Monday, May 23, 2011

Who built the ark....Noah, Noah...Who built the ark....Brother Noah built the ark

I don’t know about all of you but the staff here on The Hill have commenced with plans to build an ark to save us from the deluge of rain that has, well, rained down upon us like some biblical curse the past couple of days. Luckily the restoration workers have so many tools they can’t keep track of them so we’ve been secretly pilfering them and other building materials while we work on the ark. Of course stealing supplies from the restoration workers and building an ark has prevented me from writing a truly informative blog this week. No sill talk, no window talk. (Did I just hear somebody cheer?)

What I do have for you are two interesting finds that the staff has made as a result of the restoration work. The first find is not new to all of you. If you recall in an earlier post of mine, “An architect, an insulation guy and an insulation guy’s cousin walk into a museum…,” I mentioned that roman numeral numbers were visible on the wood beams at the attic ceiling level, however, when I tried to locate them I came up empty handed. Well I’ve got good news. Since #3 and #4 had to remove some of the planks of wood on the floor in the South Parlor to access the sill from the inside, they exposed the floor joists which run perpendicular to the sill. Lo and behold, there are roman numerals clearly visible, carved into the wood at the end of each joist.  Hopefully you won't get motion sickness when you watch this!

And now the second find – which in my opinion is awesome! As I hope I’ve made pretty obvious in this blog, window restoration is being carried out on every window in the house. A couple of weeks ago the staff made an exciting find in the bathroom. (Let me take a moment to be clear, we weren’t all in the bathroom together at the time of this discovery because that would be weird.) The window coverings have been removed from the window in the bathroom, fully exposing it from top to bottom with nothing to block the view outside (which, as you can imagine, is awkward as it is the only functioning bathroom for the staff to use and it is located on the first floor of the house). It drew our attention solely because the bathroom was so much brighter without the coverings in place. That would have been the end of the story if not for the curiosity of one Education Director. The window is original to the 1787 construction of the house, a 12 over 12 paned beauty tucked away behind our supply cabinet in the bathroom.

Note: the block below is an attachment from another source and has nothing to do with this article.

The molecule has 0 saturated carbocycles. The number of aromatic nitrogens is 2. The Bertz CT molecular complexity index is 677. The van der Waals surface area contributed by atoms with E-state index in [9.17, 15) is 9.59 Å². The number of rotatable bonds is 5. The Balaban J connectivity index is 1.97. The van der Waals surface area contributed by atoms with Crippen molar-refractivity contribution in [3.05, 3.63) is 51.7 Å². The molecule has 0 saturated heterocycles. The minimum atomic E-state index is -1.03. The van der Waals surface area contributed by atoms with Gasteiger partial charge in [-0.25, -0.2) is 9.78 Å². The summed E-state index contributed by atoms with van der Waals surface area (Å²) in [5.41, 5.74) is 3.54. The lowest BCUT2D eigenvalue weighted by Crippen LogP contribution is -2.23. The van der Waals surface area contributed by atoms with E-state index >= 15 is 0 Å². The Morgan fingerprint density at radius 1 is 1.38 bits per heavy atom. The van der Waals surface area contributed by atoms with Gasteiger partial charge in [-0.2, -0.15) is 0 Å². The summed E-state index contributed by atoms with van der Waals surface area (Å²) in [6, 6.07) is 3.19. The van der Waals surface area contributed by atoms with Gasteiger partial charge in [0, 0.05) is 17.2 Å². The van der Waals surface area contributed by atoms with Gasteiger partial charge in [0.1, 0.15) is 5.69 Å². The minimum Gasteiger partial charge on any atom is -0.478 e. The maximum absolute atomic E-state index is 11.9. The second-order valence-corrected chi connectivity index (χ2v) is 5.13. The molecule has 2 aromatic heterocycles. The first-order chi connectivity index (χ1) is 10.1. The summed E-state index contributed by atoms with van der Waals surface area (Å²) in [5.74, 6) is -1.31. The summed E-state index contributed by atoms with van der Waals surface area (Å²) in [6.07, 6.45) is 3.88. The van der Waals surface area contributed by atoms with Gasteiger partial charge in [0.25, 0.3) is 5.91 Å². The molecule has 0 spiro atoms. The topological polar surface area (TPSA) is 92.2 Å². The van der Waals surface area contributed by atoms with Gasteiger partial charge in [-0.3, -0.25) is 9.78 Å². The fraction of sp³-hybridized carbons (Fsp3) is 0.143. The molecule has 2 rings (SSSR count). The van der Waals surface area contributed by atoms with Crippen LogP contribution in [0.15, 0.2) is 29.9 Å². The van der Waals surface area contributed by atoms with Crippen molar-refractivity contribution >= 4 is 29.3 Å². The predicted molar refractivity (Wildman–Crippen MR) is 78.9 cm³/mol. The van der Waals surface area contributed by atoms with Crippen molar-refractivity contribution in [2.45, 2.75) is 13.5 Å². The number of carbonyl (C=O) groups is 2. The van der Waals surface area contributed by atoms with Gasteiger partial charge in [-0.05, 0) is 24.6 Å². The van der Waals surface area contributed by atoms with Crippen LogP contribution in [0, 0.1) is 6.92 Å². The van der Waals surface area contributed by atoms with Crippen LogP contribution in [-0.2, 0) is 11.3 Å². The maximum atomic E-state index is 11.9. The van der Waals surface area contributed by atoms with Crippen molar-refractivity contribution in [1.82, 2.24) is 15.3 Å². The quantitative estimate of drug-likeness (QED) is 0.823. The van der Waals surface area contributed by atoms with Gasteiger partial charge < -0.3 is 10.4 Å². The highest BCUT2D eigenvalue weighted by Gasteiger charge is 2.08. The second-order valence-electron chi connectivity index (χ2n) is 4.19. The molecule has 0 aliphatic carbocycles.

Just behind the cabinet with cleaning goods on top....

...lurks one of only two of the original windows of the house.  
The Education Director decided to take a closer look at the window itself and the yard beyond one day and we’re lucky that she did. Because she found a name scratched in the glass – “Eliza Van Renʃselaer.” Below the name is the failed attempt of said Van Rensselaer to write her name.  When you watch the video be warned - it is difficult to see the signature clearly and it was impossible for me to get a good still photo of it.

This finding blew us all away as not a single staffer had been aware of the existence of the name on the window (this includes two staffers who have 30 years and almost 20 years under their respective belts as HCH staff). We think it belonged to Elizabeth Van Rensselaer, born in 1770, daughter of Philip and Maria Van Rensselaer. She was married in 1793 to Peter Elmendorf with whom she had two daughters, Sarah and Maria before her untimely death in 1798, only weeks before her father Philip died. A narrow stairway it is unknown if this stairway was original to the house) leading to the second floor once passed through this space only to be transformed into a “water closet,” or bathroom in the second half of the 19th century.

Hidden behind the pipes is a thin door which used to lead to the back staircase that once upon a time stood in what is now the bathroom.
In an 1852 inventory of the house the room was listed as a pantry. Its exact use in the 18th century is unknown as is whether the back staircase was present at the time of the house’ construction or was added in the early 19th century. But if we imagine for a moment that the staircase did exist, or that it was a simple pantry out of the way from the eyes of all but family and servants - you can just imagine a 17-year old Elizabeth Van Rensselaer scratching her name into the glass, leaving her permanent mark behind perhaps in a fit of teenage rebellion.

Now – it could be that Elizabeth didn’t scratch her name into the glass at all. Maybe an older or younger sibling was ticked off with her and decided the best way to get her in trouble would be to mark up Dad’s brand new window in his brand new house with their sister’s full name so she would get the blame. That’s probably what my kids would do.

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